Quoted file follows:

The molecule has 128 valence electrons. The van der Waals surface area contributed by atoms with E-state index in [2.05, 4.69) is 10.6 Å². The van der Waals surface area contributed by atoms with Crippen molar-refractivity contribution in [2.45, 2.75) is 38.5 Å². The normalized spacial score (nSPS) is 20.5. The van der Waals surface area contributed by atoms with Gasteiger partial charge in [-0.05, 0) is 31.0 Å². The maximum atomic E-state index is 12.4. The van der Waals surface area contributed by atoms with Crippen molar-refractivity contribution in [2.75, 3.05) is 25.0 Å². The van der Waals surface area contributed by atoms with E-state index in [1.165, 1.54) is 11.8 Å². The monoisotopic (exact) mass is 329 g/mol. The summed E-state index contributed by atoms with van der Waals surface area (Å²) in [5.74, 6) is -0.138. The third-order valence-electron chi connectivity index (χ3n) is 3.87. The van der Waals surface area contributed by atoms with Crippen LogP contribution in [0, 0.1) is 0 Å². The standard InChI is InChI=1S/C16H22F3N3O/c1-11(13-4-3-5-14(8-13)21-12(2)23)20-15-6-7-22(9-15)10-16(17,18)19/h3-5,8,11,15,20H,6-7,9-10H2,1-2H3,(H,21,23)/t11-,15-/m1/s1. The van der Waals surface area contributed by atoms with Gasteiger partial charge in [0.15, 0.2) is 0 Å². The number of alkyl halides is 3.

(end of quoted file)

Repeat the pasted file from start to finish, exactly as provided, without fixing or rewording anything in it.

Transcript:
The molecule has 128 valence electrons. The van der Waals surface area contributed by atoms with E-state index in [2.05, 4.69) is 10.6 Å². The van der Waals surface area contributed by atoms with Crippen molar-refractivity contribution in [2.45, 2.75) is 38.5 Å². The normalized spacial score (nSPS) is 20.5. The van der Waals surface area contributed by atoms with Gasteiger partial charge in [-0.05, 0) is 31.0 Å². The maximum atomic E-state index is 12.4. The van der Waals surface area contributed by atoms with Crippen molar-refractivity contribution in [2.75, 3.05) is 25.0 Å². The van der Waals surface area contributed by atoms with E-state index in [1.165, 1.54) is 11.8 Å². The monoisotopic (exact) mass is 329 g/mol. The summed E-state index contributed by atoms with van der Waals surface area (Å²) in [5.74, 6) is -0.138. The third-order valence-electron chi connectivity index (χ3n) is 3.87. The van der Waals surface area contributed by atoms with Crippen LogP contribution in [0, 0.1) is 0 Å². The standard InChI is InChI=1S/C16H22F3N3O/c1-11(13-4-3-5-14(8-13)21-12(2)23)20-15-6-7-22(9-15)10-16(17,18)19/h3-5,8,11,15,20H,6-7,9-10H2,1-2H3,(H,21,23)/t11-,15-/m1/s1. The van der Waals surface area contributed by atoms with Gasteiger partial charge in [0.15, 0.2) is 0 Å². The number of alkyl halides is 3.